. . . CJ warns corrupt judicial officers

Sydney Kawadza Mash West Bureau Chief
Officials in the justice delivery system have been warned against engaging in corrupt activities that threaten governance systems in Zimbabwe.

Speaking after touring the Chinhoyi Magistrates’ Court under construction, Chief Justice Luke Malaba said the Judicial Services Commission was installing effective systems to eradicate corruption.

Concerns have been raised over the stalling of high-profile trials at the courts.

He urged Zimbabweans not to fuel corruption by participating in the criminal activities.

“We will have among us, those who are as yet unable to think like that, but it’s a thinking process.

“It’s a thought process. It’s an act of conscience. You choose to think in a particular way, but in this case we are saying, don’t choose to act corruptly, choose to act in a manner that is required by the law,” he said.

He called for officials to act in terms of the law.

“Those who are supposed to deliver justice must deliver it in terms of the law. You can’t deliver justice in terms of your own interest,” he said.

He said officials should be conscious of the law, the statutory demands and procedural requirements while not protecting suspects.

“You don’t do in a justice system, what you want to, because you know Mr So and So, Mrs So and So or because Mr So and So has given you money. Once you do that, you are dead and you are killing the system,” he said.

He said corruption was an anti-thesis to proper administration of justice.

“When we are presiding over an institution that is required to ensure a proper administration of justice in terms of the Constitution, we cannot afford to act corruptly,” he said.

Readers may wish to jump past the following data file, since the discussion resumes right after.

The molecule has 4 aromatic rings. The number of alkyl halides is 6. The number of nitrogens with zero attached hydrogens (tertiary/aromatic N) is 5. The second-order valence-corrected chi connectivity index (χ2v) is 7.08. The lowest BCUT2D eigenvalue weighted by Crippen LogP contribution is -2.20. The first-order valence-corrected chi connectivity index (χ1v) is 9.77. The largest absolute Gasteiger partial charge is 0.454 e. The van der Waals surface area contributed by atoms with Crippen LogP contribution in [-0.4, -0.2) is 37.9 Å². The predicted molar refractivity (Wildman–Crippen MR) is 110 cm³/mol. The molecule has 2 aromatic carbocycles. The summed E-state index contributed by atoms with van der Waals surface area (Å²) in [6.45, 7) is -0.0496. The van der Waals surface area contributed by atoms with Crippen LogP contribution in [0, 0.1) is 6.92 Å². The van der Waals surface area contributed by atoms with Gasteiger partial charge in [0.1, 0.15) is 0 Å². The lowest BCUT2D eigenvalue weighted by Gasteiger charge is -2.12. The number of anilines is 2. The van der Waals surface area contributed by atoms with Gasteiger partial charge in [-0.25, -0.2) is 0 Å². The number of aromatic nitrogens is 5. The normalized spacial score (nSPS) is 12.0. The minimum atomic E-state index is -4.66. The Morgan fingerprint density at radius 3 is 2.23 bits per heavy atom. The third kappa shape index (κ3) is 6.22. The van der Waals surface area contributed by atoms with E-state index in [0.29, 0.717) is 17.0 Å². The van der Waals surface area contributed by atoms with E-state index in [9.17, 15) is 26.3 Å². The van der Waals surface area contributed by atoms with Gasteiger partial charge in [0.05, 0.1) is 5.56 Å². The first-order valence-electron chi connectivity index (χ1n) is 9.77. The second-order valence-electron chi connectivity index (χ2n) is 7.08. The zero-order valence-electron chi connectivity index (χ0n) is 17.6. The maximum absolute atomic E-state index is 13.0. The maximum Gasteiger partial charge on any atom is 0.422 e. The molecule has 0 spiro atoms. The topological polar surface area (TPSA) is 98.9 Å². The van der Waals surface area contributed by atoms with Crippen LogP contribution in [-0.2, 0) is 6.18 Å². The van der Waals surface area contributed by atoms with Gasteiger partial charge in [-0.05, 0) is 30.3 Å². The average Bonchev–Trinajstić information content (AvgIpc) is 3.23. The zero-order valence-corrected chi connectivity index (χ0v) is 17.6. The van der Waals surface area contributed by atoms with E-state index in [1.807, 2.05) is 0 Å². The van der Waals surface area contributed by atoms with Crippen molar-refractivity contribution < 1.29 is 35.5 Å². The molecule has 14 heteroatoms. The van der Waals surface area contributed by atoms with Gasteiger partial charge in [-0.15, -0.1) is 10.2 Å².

He, however, conceded the tough battle in eradicating corruption.

“It’s a process and being a process, it has a history. You need to know that corruption does not mushroom overnight, it has a history, it has its own ways of doing things, it has an incubation.

“It then develops and gets roots. For you to uproot corruption, you also have to have alternative measures that are sufficiently strong and ensure high standards of integrity in those people who are supposed to attack it.”

He said eradicating corruption also needs the people’s confidence.

“The public also has a responsibility. Corruption comes from the members of the public who take part in corrupt activities,” he said calling for internalisation of values of zero tolerance to corruption.

He called for officials to understand the gravity of corruption while calling for self-introspection among Zimbabweans.

“Many people tend to act without deep thinking, without much of a thought just because they are acting to fulfil personal interest. It’s to fulfil personal interests as a human being than satisfying the objective interest of a nation,” he said.

He said there was no need for playing the blame game in fighting corruption.

“The blame game will not achieve anything because corruption will remain there.

“What measures are we taking that will ensure that we have people in offices who are conscious of the need, the obligation to act in the national interest?” he said.

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